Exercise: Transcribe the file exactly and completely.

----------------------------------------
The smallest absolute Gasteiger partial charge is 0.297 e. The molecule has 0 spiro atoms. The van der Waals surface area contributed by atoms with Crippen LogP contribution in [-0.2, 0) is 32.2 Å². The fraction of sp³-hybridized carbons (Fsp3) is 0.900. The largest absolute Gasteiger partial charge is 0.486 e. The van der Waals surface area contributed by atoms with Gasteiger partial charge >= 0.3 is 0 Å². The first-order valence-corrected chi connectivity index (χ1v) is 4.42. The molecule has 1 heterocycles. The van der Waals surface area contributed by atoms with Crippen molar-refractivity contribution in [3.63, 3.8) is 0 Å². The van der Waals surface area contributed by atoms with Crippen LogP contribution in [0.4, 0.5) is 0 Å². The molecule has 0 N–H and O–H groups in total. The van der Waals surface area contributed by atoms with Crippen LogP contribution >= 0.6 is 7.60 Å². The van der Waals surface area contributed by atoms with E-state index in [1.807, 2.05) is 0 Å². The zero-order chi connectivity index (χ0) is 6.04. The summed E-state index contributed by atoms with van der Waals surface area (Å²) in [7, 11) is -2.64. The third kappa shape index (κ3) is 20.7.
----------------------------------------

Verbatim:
The smallest absolute Gasteiger partial charge is 0.297 e. The molecule has 0 spiro atoms. The van der Waals surface area contributed by atoms with Crippen LogP contribution in [-0.2, 0) is 32.2 Å². The fraction of sp³-hybridized carbons (Fsp3) is 0.900. The largest absolute Gasteiger partial charge is 0.486 e. The van der Waals surface area contributed by atoms with Gasteiger partial charge >= 0.3 is 0 Å². The first-order valence-corrected chi connectivity index (χ1v) is 4.42. The molecule has 1 heterocycles. The van der Waals surface area contributed by atoms with Crippen molar-refractivity contribution in [3.63, 3.8) is 0 Å². The van der Waals surface area contributed by atoms with Crippen LogP contribution in [0.4, 0.5) is 0 Å². The molecule has 0 N–H and O–H groups in total. The van der Waals surface area contributed by atoms with Crippen LogP contribution >= 0.6 is 7.60 Å². The van der Waals surface area contributed by atoms with E-state index in [1.807, 2.05) is 0 Å². The zero-order chi connectivity index (χ0) is 6.04. The summed E-state index contributed by atoms with van der Waals surface area (Å²) in [7, 11) is -2.64. The third kappa shape index (κ3) is 20.7.